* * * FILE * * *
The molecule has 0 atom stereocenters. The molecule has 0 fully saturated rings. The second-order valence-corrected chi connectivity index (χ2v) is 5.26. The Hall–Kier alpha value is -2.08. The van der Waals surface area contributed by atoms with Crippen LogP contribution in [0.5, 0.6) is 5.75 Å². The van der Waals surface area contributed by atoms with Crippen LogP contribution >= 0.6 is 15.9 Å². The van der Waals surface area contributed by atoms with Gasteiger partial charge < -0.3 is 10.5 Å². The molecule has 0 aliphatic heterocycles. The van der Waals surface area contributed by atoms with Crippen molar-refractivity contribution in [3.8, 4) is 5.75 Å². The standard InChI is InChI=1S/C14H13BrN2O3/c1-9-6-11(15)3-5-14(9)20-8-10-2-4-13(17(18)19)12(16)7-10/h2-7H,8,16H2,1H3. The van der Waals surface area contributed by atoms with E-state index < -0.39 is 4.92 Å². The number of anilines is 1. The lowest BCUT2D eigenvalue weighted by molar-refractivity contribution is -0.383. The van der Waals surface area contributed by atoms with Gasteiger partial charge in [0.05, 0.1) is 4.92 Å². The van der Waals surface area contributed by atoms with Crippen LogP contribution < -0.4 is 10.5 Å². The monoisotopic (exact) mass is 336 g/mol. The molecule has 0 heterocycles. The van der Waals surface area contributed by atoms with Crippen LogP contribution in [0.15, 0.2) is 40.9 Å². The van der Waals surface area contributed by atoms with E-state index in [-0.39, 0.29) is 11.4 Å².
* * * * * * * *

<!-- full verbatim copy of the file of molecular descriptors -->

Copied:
The molecule has 0 atom stereocenters. The molecule has 0 fully saturated rings. The second-order valence-corrected chi connectivity index (χ2v) is 5.26. The Hall–Kier alpha value is -2.08. The van der Waals surface area contributed by atoms with Crippen LogP contribution in [0.5, 0.6) is 5.75 Å². The van der Waals surface area contributed by atoms with Crippen LogP contribution >= 0.6 is 15.9 Å². The van der Waals surface area contributed by atoms with Gasteiger partial charge < -0.3 is 10.5 Å². The molecule has 0 aliphatic heterocycles. The van der Waals surface area contributed by atoms with Crippen molar-refractivity contribution in [3.8, 4) is 5.75 Å². The standard InChI is InChI=1S/C14H13BrN2O3/c1-9-6-11(15)3-5-14(9)20-8-10-2-4-13(17(18)19)12(16)7-10/h2-7H,8,16H2,1H3. The van der Waals surface area contributed by atoms with E-state index < -0.39 is 4.92 Å². The number of anilines is 1. The lowest BCUT2D eigenvalue weighted by molar-refractivity contribution is -0.383. The van der Waals surface area contributed by atoms with Gasteiger partial charge in [0.05, 0.1) is 4.92 Å². The van der Waals surface area contributed by atoms with Crippen LogP contribution < -0.4 is 10.5 Å². The monoisotopic (exact) mass is 336 g/mol. The molecule has 0 heterocycles. The van der Waals surface area contributed by atoms with Crippen LogP contribution in [0.15, 0.2) is 40.9 Å². The van der Waals surface area contributed by atoms with E-state index in [-0.39, 0.29) is 11.4 Å².